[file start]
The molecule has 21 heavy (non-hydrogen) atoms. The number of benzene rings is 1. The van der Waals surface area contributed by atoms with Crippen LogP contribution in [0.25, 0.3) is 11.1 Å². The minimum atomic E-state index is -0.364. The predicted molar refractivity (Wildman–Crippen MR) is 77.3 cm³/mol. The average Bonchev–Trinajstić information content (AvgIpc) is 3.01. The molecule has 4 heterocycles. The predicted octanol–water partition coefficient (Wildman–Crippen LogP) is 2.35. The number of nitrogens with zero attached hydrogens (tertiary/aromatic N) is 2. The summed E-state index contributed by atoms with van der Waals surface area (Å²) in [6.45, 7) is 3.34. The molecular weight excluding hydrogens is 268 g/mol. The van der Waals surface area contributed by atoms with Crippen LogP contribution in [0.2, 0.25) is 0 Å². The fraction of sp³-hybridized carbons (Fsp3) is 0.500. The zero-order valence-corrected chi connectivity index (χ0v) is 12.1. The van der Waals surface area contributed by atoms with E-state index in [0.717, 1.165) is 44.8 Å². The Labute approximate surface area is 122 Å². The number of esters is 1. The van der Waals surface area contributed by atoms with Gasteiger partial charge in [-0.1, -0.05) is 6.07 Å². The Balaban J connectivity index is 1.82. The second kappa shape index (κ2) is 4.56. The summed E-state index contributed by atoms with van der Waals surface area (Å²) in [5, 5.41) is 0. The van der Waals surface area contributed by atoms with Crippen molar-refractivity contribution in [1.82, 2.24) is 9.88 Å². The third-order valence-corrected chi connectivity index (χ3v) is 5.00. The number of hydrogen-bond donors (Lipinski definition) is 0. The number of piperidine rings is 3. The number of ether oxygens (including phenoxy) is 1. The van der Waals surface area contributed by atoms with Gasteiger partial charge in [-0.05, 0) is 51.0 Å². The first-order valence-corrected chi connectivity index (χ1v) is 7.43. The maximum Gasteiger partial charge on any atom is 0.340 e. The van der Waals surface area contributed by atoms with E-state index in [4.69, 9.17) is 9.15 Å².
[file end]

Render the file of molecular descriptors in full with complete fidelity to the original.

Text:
The molecule has 21 heavy (non-hydrogen) atoms. The number of benzene rings is 1. The van der Waals surface area contributed by atoms with Crippen LogP contribution in [0.25, 0.3) is 11.1 Å². The minimum atomic E-state index is -0.364. The predicted molar refractivity (Wildman–Crippen MR) is 77.3 cm³/mol. The average Bonchev–Trinajstić information content (AvgIpc) is 3.01. The molecule has 4 heterocycles. The predicted octanol–water partition coefficient (Wildman–Crippen LogP) is 2.35. The number of nitrogens with zero attached hydrogens (tertiary/aromatic N) is 2. The summed E-state index contributed by atoms with van der Waals surface area (Å²) in [6.45, 7) is 3.34. The molecular weight excluding hydrogens is 268 g/mol. The van der Waals surface area contributed by atoms with Crippen LogP contribution in [0.2, 0.25) is 0 Å². The fraction of sp³-hybridized carbons (Fsp3) is 0.500. The zero-order valence-corrected chi connectivity index (χ0v) is 12.1. The van der Waals surface area contributed by atoms with E-state index in [0.717, 1.165) is 44.8 Å². The Labute approximate surface area is 122 Å². The number of esters is 1. The van der Waals surface area contributed by atoms with Gasteiger partial charge in [-0.1, -0.05) is 6.07 Å². The Balaban J connectivity index is 1.82. The second kappa shape index (κ2) is 4.56. The summed E-state index contributed by atoms with van der Waals surface area (Å²) in [5, 5.41) is 0. The van der Waals surface area contributed by atoms with Crippen molar-refractivity contribution in [1.82, 2.24) is 9.88 Å². The third-order valence-corrected chi connectivity index (χ3v) is 5.00. The number of hydrogen-bond donors (Lipinski definition) is 0. The number of piperidine rings is 3. The number of ether oxygens (including phenoxy) is 1. The van der Waals surface area contributed by atoms with Gasteiger partial charge in [-0.05, 0) is 51.0 Å². The first-order valence-corrected chi connectivity index (χ1v) is 7.43. The maximum Gasteiger partial charge on any atom is 0.340 e. The van der Waals surface area contributed by atoms with E-state index in [4.69, 9.17) is 9.15 Å².